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So long as there is some evidence on the basis of which the Trial Court entered its findings, the High Court would not re-appraise the evidence: High Court of Delhi

In proceedings under Article 227 of the Constitution, the High Court is on duty to keep inferior courts and tribunals within the bounds of their authority in a legal manner. Exercise of this power and interfering with the orders of the courts or tribunals is restricted to cases of serious dereliction of duty and flagrant violation of fundamental principles of law or justice, where if the High Court does not interfere, a grave injustice would remain uncorrected. The High Court while acting under this article cannot exercise its power as an appellate court or substitute its own judgment in place of that of the subordinate court to correct an error, which is not apparent on the face of the record. These were stated by High Court of Delhi consisting, Justice Prateek Jalan in the case of Smt. Usha Rani vs. Shri Anil Singh Kushwah [CM(M) 76/2022] on 21.01.2022.

The facts of the case are that the plaintiff claimed a decree for possession of the suit property. On the plaintiff’s application under Order XXXIX Rules 1 and 2 of the CPC, an interim order dated 08.07.2009 was passed. The plaintiff thereafter filed an application under Order XXXIX Rule 2A of the CPC stating therein that some part of the suit property had been demolished by the defendant from inside. Evidence was led by the plaintiff and her son, as well as by the defendant. On the maintainability of the application, it was decided in favour of the plaintiff. However, on the merits, it was decided against the plaintiff. It is in these circumstances, that this petition under Article 227 of the Constitution was filed by the petitioner.

The learned Counsel for the petitioner submitted that the finding in the impugned order, to the effect that the order of status quo granted would not encompass an injunction against the renovation of the property is erroneous. It was further submitted that that changes were made to the suit property during the pendency of the suit and the subsistence of the interim order.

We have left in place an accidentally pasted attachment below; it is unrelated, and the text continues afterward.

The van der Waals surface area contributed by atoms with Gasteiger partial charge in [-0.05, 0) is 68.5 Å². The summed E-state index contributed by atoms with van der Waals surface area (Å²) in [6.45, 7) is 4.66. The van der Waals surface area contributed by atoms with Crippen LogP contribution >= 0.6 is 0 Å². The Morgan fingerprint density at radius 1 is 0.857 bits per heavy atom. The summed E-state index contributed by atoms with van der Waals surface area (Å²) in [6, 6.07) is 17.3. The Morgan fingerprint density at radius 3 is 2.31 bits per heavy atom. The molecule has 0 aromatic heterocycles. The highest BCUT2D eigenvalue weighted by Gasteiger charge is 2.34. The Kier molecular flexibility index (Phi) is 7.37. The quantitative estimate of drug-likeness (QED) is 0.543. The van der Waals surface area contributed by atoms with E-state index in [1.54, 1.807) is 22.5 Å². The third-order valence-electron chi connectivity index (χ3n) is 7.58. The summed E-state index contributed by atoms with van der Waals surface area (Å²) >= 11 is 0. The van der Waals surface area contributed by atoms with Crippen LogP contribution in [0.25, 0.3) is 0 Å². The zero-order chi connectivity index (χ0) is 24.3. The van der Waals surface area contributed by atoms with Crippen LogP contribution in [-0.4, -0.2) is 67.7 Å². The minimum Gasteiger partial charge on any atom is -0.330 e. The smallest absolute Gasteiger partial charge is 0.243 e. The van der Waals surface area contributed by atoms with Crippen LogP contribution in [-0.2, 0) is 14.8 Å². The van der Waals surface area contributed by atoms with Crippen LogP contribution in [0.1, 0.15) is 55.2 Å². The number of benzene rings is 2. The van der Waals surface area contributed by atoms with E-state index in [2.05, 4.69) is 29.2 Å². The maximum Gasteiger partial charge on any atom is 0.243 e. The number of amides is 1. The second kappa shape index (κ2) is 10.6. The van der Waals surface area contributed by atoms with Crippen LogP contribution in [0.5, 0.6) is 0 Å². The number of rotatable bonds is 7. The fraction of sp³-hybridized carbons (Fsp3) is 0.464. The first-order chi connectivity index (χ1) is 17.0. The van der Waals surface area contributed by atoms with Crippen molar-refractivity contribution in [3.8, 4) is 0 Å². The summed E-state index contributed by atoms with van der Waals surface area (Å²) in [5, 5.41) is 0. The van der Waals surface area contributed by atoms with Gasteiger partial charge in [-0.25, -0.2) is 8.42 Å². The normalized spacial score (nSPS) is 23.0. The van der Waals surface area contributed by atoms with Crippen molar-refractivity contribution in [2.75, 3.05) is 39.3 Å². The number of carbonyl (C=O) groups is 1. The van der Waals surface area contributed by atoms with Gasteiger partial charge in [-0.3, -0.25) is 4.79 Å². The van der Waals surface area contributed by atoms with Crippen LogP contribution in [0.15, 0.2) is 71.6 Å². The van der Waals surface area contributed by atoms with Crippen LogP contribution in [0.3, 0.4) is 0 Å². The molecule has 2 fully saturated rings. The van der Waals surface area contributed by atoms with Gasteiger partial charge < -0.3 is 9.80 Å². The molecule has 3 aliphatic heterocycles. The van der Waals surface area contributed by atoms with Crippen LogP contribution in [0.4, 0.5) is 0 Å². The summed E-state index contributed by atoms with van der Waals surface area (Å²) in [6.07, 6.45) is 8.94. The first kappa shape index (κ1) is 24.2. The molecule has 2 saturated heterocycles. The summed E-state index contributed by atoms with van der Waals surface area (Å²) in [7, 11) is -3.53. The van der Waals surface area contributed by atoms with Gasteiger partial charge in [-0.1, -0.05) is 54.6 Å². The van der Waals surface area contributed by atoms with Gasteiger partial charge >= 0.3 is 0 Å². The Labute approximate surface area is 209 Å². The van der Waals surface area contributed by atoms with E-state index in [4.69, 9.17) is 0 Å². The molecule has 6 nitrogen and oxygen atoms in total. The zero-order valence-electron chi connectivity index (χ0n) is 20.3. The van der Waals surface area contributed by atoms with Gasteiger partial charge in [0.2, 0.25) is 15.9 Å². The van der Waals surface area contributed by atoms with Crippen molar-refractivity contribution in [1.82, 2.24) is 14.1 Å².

The learned Counsel for defendant submitted that the contention that defendant had demolished some rooms is established upon comparison of the report of Local Commissioner with the contents of the plaint, wherein the plaintiff had specifically averred that there were 14 rooms each on the ground floor and first floor and 2 rooms on the second floor of the suit property. He contended that the said pleading of the plaintiff was not specifically traversed in the written statement.

The High Court of Delhi held that the term “status quo” is one of ambiguity and can give rise to doubts and difficulty in interpretation. In such circumstances, it was open to the Trial Court, particularly in proceedings under Order XXXIX Rule 2A of the CPC, to interpret the order narrowly. While considering an application under Order 39 Rule 2-A, the court cannot construe the order in regard to which disobedience/breach is alleged, as creating an obligation to do something which is not mentioned in the “order”. In proceedings under Article 227 of the Constitution, so long as there is some evidence on the basis of which the Trial Court could have entered its findings, the High Court in its supervisory jurisdiction would not re-appraise the evidence. The exercise of power under this article involves a duty on the High Court to keep inferior courts and tribunals within the bounds of their authority in a legal manner. Exercise of this power and interfering with the orders of the courts or tribunals is restricted to cases of serious dereliction of duty and flagrant violation of fundamental principles of law or justice, where if the High Court does not interfere, a grave injustice remains uncorrected. It is also well settled that the High Court while acting under this article cannot exercise its power as an appellate court or substitute its own judgment in place of that of the subordinate court to correct an error, which is not apparent on the face of the record. For the aforesaid reasons, the Court held that the impugned order of the Trial Court does not warrant the exercise of the supervisory jurisdiction of this Court. Therefore, the petition was accordingly dismissed.

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Judgment reviewed by Shristi Suman.

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